Women of Washington State, Part 3 Sonia Sillan
Sonia Sillan is the sole owner-operator of Combat Arts Academy of Seattle – a highly successful gym in the Seattle area – as well as a second location in Burien. On top of running a business, she teaches, trains, competes, and supports other women and people of all ages and genders. In the words of one fan, “She’s a force who definitely deserves acknowledgement!”
Sonia first got involved in Jiu Jitsu in 2009 when she realized she needed to lose weight after reconstructive hip surgery. One of the boot camp instructors at 24 Hour Fitness used BJJ moves, which intrigued Sonia enough to sign up for a trial Jiu Jitsu class. Although she “failed miserably” her first day, Sonia fell in love with Jiu Jitsu and continued training.
Nine years later, training Jiu Jitsu hasn’t changed Sonia’s life; It IS her life. There were many times when she sacrificed school, sleep, and family for the Gentle Art. In August of 2012, her path changed. Instead of going to graduate school, she took out a loan, signed a lease, and began what is now known as Combat Arts Academy.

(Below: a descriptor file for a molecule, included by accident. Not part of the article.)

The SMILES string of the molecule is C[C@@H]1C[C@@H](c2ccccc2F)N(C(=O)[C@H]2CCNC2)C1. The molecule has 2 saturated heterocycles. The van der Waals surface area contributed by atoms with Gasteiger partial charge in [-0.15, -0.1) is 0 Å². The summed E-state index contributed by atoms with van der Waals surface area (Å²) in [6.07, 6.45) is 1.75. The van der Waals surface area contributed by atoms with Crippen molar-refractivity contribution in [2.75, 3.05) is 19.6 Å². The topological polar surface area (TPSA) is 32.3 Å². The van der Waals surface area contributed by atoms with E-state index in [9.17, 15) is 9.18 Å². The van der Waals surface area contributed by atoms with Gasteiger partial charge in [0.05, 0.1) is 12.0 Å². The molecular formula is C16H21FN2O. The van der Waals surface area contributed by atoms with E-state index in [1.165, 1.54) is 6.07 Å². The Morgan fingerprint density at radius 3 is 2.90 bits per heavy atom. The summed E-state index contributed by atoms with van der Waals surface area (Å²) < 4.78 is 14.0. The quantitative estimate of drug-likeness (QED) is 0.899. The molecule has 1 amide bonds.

Since then, she’s continued making sacrifices to chase a dream that has become a reality, and she wouldn’t have it any other way. This process has taught Sonia that if you want to be successful, you have to keep going, no matter how many people don’t believe in you, and no matter how many times you fail. It’s taught her to believe in herself, follow the pursuit of happiness, step outside her comfort zone, take risks and chances, and embrace the uncomfortable and awkward moments in life.
There were moments where she wanted to quit jiu-jitsu out of frustration, feeling like she’d never be good enough. There were even moments where she thought she would have to close her doors. She continued to put all of her energy into her community, which began to thrive. Sonia is now a full-time coach and businesswoman who builds CAA not for herself, but for the growth and progress of the people who walk through the doors.
Some words of wisdom for other women: avoid comparing yourself to others, because every single journey is different. Be you. Compare yourself to YOU the day before. Trust your intuition (and this applies to everything in life, not just on the mats). Also, you (may) have to fail an absurd number of times before you reach your goal, so if you want to attain that goal, don’t quit. Find a mentor; if you have a consistent female coach (especially one who coaches co-ed classes), you are lucky and you should take advantage of it. And finally…believe in yourself. Have the confidence to be the badass that you have the capability to be.